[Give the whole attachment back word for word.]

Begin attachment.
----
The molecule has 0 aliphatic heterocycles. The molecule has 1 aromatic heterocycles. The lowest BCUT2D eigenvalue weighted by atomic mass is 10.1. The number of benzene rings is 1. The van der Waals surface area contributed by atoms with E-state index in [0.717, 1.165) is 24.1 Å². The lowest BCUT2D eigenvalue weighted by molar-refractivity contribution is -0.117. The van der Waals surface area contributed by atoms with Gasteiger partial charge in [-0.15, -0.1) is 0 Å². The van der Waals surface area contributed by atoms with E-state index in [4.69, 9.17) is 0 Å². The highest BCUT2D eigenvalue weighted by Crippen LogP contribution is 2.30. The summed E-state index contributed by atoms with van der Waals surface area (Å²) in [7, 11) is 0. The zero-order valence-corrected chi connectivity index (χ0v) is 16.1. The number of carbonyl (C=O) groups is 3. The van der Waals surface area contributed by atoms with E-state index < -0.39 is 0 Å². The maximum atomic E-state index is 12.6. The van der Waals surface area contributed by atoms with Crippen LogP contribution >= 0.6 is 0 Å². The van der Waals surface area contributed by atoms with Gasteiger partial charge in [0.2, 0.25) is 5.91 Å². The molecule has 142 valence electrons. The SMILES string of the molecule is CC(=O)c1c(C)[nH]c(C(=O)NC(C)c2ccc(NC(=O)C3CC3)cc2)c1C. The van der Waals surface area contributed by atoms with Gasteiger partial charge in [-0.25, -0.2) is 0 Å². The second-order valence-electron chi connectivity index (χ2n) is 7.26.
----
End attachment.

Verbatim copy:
The molecule has 0 aliphatic heterocycles. The molecule has 1 aromatic heterocycles. The lowest BCUT2D eigenvalue weighted by atomic mass is 10.1. The number of benzene rings is 1. The van der Waals surface area contributed by atoms with E-state index in [0.717, 1.165) is 24.1 Å². The lowest BCUT2D eigenvalue weighted by molar-refractivity contribution is -0.117. The van der Waals surface area contributed by atoms with Gasteiger partial charge in [-0.15, -0.1) is 0 Å². The van der Waals surface area contributed by atoms with E-state index in [4.69, 9.17) is 0 Å². The highest BCUT2D eigenvalue weighted by Crippen LogP contribution is 2.30. The summed E-state index contributed by atoms with van der Waals surface area (Å²) in [7, 11) is 0. The zero-order valence-corrected chi connectivity index (χ0v) is 16.1. The number of carbonyl (C=O) groups is 3. The van der Waals surface area contributed by atoms with E-state index < -0.39 is 0 Å². The maximum atomic E-state index is 12.6. The van der Waals surface area contributed by atoms with Crippen LogP contribution >= 0.6 is 0 Å². The van der Waals surface area contributed by atoms with Gasteiger partial charge in [0.2, 0.25) is 5.91 Å². The molecule has 142 valence electrons. The SMILES string of the molecule is CC(=O)c1c(C)[nH]c(C(=O)NC(C)c2ccc(NC(=O)C3CC3)cc2)c1C. The van der Waals surface area contributed by atoms with Gasteiger partial charge in [-0.25, -0.2) is 0 Å². The second-order valence-electron chi connectivity index (χ2n) is 7.26.